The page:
On Tuesday, NCAA football hall of famer and male feminist activist Don McPherson came to speak at my school, American University, as the kickoff event for Sexual Assault Awareness Month. The event was a resounding success, largely due in part to the fact that all members of varsity sports teams, fraternities and sororities were mandated to come to the event. Because many of these students would not usually turn out to an event featuring a male feminist speaker, the mandate allowed so many more students to hear McPherson’s message than usually would. And while not everyone probably came away as inspired as I was, my hope is that those who may have never thought critically about Masculinity may start to.
I want to elaborate upon some important and points McPherson made that I think are important to share with everyone.
The first is the notion that “We have all been raised not to talk about these things”. “These things” being problems such as alcoholism, drug abuse, divorce, domestic abuse, and sexual assault. I agree with McPherson that this is a huge problem. Without talking about and acknowledging these issues as serious problems within our society, how are supposed to solve them?
Second, while talking about the prevalence of alcohol as a date-rape drug, McPherson said, “ladies night should be illegal.” I fully agree with him. Not only do ladies’ nights at bars further reinforce perceived differences between men and women, but providing women with alcohol at a reduced or no cost, such as what happens at many parties, clubs and bars, only happens with one goal: the intoxication of women to the point where they are more vulnerable to sexual assault. However, I want to be clear that this thought in no way seeks to take away blame from the men who perpetrate the majority of sexual assaults. Rather, we need to think critically about the way in which men actively use alcohol as a tool of perpetrating sexual assault.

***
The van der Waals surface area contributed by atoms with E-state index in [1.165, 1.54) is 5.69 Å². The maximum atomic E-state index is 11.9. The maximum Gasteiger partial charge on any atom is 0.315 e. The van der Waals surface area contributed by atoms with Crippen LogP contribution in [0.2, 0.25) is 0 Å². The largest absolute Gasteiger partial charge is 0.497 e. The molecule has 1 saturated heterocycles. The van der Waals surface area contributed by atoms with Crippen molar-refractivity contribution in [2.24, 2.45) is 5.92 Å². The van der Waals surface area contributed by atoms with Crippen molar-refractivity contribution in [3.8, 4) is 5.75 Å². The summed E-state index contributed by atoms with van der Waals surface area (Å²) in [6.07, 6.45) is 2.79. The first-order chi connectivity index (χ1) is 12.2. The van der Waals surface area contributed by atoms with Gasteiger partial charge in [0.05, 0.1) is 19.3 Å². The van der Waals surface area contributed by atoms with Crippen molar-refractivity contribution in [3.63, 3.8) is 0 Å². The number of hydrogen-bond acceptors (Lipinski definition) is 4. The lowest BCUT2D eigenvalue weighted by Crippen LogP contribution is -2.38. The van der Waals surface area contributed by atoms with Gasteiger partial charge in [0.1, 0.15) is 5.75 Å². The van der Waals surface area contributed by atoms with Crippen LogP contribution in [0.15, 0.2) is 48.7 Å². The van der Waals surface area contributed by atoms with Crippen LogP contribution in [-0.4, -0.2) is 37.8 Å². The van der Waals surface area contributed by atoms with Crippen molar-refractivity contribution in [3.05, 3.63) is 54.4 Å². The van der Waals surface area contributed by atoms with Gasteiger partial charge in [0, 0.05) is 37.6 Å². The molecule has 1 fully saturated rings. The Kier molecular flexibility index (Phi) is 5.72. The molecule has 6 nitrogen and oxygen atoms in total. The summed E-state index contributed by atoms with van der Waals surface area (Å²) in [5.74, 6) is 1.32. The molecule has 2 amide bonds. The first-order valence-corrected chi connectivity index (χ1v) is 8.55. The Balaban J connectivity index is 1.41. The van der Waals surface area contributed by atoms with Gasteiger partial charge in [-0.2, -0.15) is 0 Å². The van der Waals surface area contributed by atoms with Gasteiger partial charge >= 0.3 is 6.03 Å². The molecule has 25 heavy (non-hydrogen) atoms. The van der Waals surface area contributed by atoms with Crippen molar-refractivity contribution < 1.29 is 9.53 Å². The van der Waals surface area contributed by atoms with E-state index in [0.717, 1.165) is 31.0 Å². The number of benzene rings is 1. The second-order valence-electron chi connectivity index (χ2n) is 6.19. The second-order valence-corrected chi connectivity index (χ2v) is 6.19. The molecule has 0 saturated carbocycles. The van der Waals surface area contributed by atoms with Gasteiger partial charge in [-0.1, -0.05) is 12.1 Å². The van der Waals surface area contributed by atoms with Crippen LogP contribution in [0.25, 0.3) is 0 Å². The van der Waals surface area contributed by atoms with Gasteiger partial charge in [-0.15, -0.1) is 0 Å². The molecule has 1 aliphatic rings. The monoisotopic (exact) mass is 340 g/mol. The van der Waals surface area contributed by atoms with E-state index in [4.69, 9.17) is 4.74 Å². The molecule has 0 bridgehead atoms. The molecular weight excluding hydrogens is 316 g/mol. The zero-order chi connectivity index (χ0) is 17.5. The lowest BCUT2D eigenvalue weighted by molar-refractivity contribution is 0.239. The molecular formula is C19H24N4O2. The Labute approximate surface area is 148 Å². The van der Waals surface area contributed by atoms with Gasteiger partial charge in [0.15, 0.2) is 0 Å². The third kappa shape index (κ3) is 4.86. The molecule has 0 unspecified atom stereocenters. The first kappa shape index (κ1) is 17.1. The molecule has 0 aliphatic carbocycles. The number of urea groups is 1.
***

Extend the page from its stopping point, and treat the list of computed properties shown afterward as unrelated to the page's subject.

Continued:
The focus of McPherson’s presentation was around the use of misogynist language within our society. He asked the males in the audience what the worst insult they could remember from their childhood. The overwhelming majority? “You play/throw/run like a girl”. What does it mean when from such a young age, boys are told that when they do something poorly (usually a physical activity), they are similar to a girl?
McPherson said that “Implicit in the statement is that women and girls are less than [boys and men]”. For him, the fact that you can call a guy any number of epithets involving animals and inanimate objects and it is positive, buy when you call a guy a woman and it becomes insulting is one of the backbones of misogyny. When women are denigrated so much that they become a male can “hit that” or “grab a piece of that”, women become simply objects of sexual attraction, and not people with their own needs, desires, likes, and dislikes. The problem does not start in high school or in college, but from a very young age, according to McPherson.
And the problem does not stop when we remain silent. For McPherson, “silence is saying that its ok”. But we know that it is not ok to refer to women as an object, to strip them of their humanity and reduce them to their physicality. All of us, feminists of every gender, need to stand up to our friends when they use misogynistic language, we need to stand up to strangers who engage in street harassment, and we need to stand up when our society’s pop culture glorifies men who denigrate women and shuns women who stand up for themselves.